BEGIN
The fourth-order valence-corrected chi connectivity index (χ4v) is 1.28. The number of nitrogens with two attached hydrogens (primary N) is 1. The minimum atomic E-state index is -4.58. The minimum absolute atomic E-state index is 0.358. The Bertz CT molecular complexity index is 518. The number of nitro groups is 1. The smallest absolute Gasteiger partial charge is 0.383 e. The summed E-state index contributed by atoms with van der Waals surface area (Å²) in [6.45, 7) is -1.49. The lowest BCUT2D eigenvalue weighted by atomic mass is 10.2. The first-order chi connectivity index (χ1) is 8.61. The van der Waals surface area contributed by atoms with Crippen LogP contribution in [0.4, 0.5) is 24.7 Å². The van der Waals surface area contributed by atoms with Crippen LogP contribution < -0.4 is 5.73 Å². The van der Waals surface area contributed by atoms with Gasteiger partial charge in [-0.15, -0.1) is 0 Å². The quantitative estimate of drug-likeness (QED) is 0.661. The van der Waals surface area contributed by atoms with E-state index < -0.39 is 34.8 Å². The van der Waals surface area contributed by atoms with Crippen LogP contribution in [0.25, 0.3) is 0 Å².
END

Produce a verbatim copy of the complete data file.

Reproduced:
The fourth-order valence-corrected chi connectivity index (χ4v) is 1.28. The number of nitrogens with two attached hydrogens (primary N) is 1. The minimum atomic E-state index is -4.58. The minimum absolute atomic E-state index is 0.358. The Bertz CT molecular complexity index is 518. The number of nitro groups is 1. The smallest absolute Gasteiger partial charge is 0.383 e. The summed E-state index contributed by atoms with van der Waals surface area (Å²) in [6.45, 7) is -1.49. The lowest BCUT2D eigenvalue weighted by atomic mass is 10.2. The first-order chi connectivity index (χ1) is 8.61. The van der Waals surface area contributed by atoms with Crippen LogP contribution in [0.4, 0.5) is 24.7 Å². The van der Waals surface area contributed by atoms with Crippen LogP contribution < -0.4 is 5.73 Å². The van der Waals surface area contributed by atoms with Gasteiger partial charge in [-0.15, -0.1) is 0 Å². The quantitative estimate of drug-likeness (QED) is 0.661. The van der Waals surface area contributed by atoms with E-state index < -0.39 is 34.8 Å². The van der Waals surface area contributed by atoms with Crippen LogP contribution in [0.25, 0.3) is 0 Å².